Everyone knows at this point that bad weather typically equals excellent birding. This evening after work I followed up on several reports of shorebirds in the black dirt. When I left the house, it was raining cats and dogs. But, by the time I arrived in the black dirt, it had slowed down and there were some clear skies in the distance. At first I was viewing the birds from inside my car, using my window mount for the scope. As it slowed up, Linda Scrima joined me; eventually it cleared up and we were treated to a beautiful double rainbow.
We had an excellent assortment of shorebirds: Killdeer (35), Semipalmated Plover (1), Black-bellied Plover (4), American Golden-Plover (30), Semipalmated Sandpiper (1), Pectoral Sandpiper (45), and a flyover of (6) Short-billed Dowitchers. Pipits were flying over calling. All with a beautiful rainbow, allowing for some really interesting photo ops. What a night.
Hawkwatch was the main attraction for me this weekend, but I did enjoy some of my first migrating song birds of the season as well. I had a Magnolia Warble in my backyard on Thursday afternoon. I had a brief visit from a pair of Cape May Warblers at Mt. Peter yesterday. And this morning the black dirt was loaded with Savannah Sparrows. I also had short but enjoyable flurry of songbirds in the black dirt. Highlights included several Palm Warblers, a Black-throated Green Warbler, a couple of Ruby Crowned Kinglets, and a Least Flycatcher. Shorebirds were scarce, but I did locate one American Golden Plover in the corn stubble on Onion Avenue, a spot where I’ve not had many shorebirds over the years.
I thought I would hit it out of the park today: September 16. A good WNW wind. Clouds in the sky. With timing and the conditions like this, I expected a “big” day for Broad-winged Hawks. Alas, it was not to be. But, it still was a a pretty darn good day. I tallied 269 migrating raptors, 226 of which were Broad-wings. I had a lot of quality help up there today too: Linda Scrima, Tom Millard, Rick Hansen, and Ken Witkowski all put in some serious time helping me. The payoff was a good variety of migrants – we had a total of (9) different species of migrating raptors (Osprey, B. Eagle, N. Harrier, Sharp-shinned, Cooper’s, Broad-winged, Red-tailed, Am. Kestrel, & Peregrine Falcons). My favorite had to be an adult female and an immature Northern Harrier passing high over the platform together during the first hour of the watch. As always, my Hawkcount.org report is included at the bottom of this post.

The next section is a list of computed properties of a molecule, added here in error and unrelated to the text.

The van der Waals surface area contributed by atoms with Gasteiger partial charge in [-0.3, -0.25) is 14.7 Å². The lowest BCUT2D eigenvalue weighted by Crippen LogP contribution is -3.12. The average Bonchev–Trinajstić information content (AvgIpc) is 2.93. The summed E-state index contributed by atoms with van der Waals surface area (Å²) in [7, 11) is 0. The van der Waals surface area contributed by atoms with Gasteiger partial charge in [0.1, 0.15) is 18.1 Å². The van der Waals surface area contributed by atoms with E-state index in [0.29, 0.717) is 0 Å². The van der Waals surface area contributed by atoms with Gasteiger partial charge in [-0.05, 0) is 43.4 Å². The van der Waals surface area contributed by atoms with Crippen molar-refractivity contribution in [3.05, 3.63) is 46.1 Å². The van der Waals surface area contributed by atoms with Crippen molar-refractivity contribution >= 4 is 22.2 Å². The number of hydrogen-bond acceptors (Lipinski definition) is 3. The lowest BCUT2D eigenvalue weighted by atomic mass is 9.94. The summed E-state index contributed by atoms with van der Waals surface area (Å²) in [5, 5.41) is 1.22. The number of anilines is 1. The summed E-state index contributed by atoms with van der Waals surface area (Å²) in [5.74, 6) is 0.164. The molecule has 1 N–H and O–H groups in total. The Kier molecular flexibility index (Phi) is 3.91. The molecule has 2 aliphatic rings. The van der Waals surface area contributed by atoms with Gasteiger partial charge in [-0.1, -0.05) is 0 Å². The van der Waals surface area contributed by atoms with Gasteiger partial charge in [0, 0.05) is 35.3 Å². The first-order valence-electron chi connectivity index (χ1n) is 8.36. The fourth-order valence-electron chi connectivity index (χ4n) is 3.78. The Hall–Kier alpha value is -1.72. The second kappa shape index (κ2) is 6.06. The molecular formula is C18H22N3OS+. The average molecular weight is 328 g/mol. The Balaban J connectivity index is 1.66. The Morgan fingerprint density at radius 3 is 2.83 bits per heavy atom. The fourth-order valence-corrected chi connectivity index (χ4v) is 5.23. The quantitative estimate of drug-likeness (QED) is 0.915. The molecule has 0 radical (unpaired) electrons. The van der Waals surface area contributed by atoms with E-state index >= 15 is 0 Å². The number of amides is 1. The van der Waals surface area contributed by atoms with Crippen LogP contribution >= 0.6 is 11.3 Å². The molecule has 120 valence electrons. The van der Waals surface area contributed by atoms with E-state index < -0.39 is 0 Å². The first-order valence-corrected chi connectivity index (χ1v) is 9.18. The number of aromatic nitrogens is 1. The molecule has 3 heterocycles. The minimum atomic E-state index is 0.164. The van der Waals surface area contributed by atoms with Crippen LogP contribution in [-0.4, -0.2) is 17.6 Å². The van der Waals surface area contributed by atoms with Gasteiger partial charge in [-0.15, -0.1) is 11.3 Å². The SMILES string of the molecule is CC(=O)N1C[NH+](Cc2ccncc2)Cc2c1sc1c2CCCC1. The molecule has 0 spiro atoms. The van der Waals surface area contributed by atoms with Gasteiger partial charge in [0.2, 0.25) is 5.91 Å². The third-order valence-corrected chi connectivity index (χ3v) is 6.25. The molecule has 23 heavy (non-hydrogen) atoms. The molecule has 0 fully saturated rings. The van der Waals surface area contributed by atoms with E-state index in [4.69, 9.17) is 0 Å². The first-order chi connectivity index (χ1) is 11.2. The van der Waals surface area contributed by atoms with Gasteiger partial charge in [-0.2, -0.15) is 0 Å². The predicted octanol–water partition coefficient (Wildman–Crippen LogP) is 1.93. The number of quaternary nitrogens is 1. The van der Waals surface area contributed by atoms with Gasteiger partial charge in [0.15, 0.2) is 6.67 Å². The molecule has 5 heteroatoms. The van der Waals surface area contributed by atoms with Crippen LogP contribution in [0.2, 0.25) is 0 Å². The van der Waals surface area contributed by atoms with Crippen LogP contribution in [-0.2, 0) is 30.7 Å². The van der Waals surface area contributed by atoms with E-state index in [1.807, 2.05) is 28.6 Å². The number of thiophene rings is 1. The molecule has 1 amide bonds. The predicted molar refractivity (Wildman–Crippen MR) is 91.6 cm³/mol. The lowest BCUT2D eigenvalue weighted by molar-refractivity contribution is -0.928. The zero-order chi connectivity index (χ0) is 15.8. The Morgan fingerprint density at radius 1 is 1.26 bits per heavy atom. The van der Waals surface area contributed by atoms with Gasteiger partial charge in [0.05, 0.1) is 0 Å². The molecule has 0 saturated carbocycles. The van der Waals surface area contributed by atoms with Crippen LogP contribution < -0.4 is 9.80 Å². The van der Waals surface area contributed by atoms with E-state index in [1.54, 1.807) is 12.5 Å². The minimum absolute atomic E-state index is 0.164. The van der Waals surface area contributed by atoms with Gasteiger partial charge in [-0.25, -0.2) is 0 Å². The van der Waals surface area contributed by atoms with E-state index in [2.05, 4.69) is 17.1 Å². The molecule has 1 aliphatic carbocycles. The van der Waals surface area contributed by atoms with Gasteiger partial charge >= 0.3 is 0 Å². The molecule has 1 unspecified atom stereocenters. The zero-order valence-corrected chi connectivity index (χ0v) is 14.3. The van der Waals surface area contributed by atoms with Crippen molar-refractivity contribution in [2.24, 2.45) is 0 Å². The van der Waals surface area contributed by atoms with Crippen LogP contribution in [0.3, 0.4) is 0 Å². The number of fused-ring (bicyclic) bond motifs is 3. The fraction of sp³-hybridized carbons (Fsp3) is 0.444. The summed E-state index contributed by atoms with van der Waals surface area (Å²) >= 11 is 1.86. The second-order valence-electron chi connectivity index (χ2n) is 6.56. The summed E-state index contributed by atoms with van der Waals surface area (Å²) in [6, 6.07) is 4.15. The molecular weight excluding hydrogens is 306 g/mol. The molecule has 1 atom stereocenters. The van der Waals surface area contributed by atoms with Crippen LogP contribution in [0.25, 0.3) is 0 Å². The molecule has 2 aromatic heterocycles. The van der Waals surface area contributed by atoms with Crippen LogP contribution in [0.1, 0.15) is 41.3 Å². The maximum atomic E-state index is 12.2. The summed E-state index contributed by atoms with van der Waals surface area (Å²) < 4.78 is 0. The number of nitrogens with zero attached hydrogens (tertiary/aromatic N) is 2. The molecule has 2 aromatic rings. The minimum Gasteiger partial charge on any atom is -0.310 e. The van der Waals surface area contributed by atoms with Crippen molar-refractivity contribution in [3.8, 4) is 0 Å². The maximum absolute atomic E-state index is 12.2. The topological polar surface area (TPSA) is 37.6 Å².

I was scheduled to be the official counter at Mount Peter Hawkwatch on Saturday. Unfortunately, when I arrived in the morning, the mountain was socked in with a heavy fog. I went back at noon to find that the fog had not lifted. I ate my lunch and took a little snooze in my car, and instead of lifting, the fog was getting heavier. So, I called it a day, with the idea of visiting the watch on Sunday to get my first hawk watching of the season in. But, I was thwarted again, and after just 20 minutes of scanning the skies and catching up with official counter of the day B.A. McGrath, the skies opened up with a steady rain.
In between trips to Mt. Pete, I was, of course out birding. I spent most of my time in the black dirt looking for shorebirds; Saturday morning was quite good with nice looks at a flock of American Golden-Plovers, a pair of Buff-breasted Sandpipers, and a couple of Pectoral Sandpipers. Sunday was less productive; I saw the flock of plovers but they were very distant, and I had no other noteworthy species.
A good weekend of birding continued on Saturday night, when we had a dozen Common Nighthawks fly over the backyard while we sat on the back patio enjoying a cocktail.
Then, on Sunday morning I went back to the Liberty Loop, where, in addition to many of the same species as Friday night, I was able to catch up with the White Ibis that has been there in recent days. On my way home, I stopped by Missionland Road and found (33) American Golden-Plovers! The birds were distant at the start, but patience paid off and they eventually came close enough to get some decent shots.